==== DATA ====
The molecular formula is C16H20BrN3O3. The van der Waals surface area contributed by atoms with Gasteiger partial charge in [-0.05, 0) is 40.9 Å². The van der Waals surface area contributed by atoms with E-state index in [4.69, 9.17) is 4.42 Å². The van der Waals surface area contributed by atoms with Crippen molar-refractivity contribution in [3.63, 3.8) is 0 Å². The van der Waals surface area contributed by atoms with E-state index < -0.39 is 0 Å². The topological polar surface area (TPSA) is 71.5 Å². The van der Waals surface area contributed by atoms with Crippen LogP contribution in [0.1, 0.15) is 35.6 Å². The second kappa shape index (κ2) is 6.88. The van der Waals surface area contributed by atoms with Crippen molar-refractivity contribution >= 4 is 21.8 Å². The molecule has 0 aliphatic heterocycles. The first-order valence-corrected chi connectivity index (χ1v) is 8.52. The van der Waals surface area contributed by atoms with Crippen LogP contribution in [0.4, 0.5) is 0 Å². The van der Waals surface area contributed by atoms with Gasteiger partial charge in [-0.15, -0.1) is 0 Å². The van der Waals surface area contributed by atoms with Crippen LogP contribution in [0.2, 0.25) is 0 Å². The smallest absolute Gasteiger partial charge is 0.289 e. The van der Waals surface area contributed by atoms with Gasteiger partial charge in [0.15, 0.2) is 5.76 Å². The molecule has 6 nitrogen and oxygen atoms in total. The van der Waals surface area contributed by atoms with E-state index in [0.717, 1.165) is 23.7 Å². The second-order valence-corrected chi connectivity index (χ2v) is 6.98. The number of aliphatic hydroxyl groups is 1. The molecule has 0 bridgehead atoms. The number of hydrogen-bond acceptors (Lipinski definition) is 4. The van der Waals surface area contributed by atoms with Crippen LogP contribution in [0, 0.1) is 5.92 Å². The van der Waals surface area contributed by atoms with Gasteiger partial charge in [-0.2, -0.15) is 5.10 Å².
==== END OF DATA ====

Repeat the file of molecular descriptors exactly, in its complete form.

The molecular formula is C16H20BrN3O3. The van der Waals surface area contributed by atoms with Gasteiger partial charge in [-0.05, 0) is 40.9 Å². The van der Waals surface area contributed by atoms with E-state index in [4.69, 9.17) is 4.42 Å². The van der Waals surface area contributed by atoms with Crippen molar-refractivity contribution in [3.63, 3.8) is 0 Å². The van der Waals surface area contributed by atoms with E-state index < -0.39 is 0 Å². The topological polar surface area (TPSA) is 71.5 Å². The van der Waals surface area contributed by atoms with Crippen LogP contribution in [0.1, 0.15) is 35.6 Å². The second kappa shape index (κ2) is 6.88. The van der Waals surface area contributed by atoms with Crippen molar-refractivity contribution >= 4 is 21.8 Å². The molecule has 0 aliphatic heterocycles. The first-order valence-corrected chi connectivity index (χ1v) is 8.52. The van der Waals surface area contributed by atoms with Crippen LogP contribution in [0.4, 0.5) is 0 Å². The van der Waals surface area contributed by atoms with Gasteiger partial charge in [-0.15, -0.1) is 0 Å². The van der Waals surface area contributed by atoms with Crippen LogP contribution in [0.2, 0.25) is 0 Å². The smallest absolute Gasteiger partial charge is 0.289 e. The van der Waals surface area contributed by atoms with Gasteiger partial charge in [0.15, 0.2) is 5.76 Å². The molecule has 6 nitrogen and oxygen atoms in total. The van der Waals surface area contributed by atoms with E-state index in [0.717, 1.165) is 23.7 Å². The second-order valence-corrected chi connectivity index (χ2v) is 6.98. The number of aliphatic hydroxyl groups is 1. The molecule has 0 bridgehead atoms. The number of hydrogen-bond acceptors (Lipinski definition) is 4. The van der Waals surface area contributed by atoms with Crippen LogP contribution in [0, 0.1) is 5.92 Å². The van der Waals surface area contributed by atoms with Gasteiger partial charge in [-0.2, -0.15) is 5.10 Å².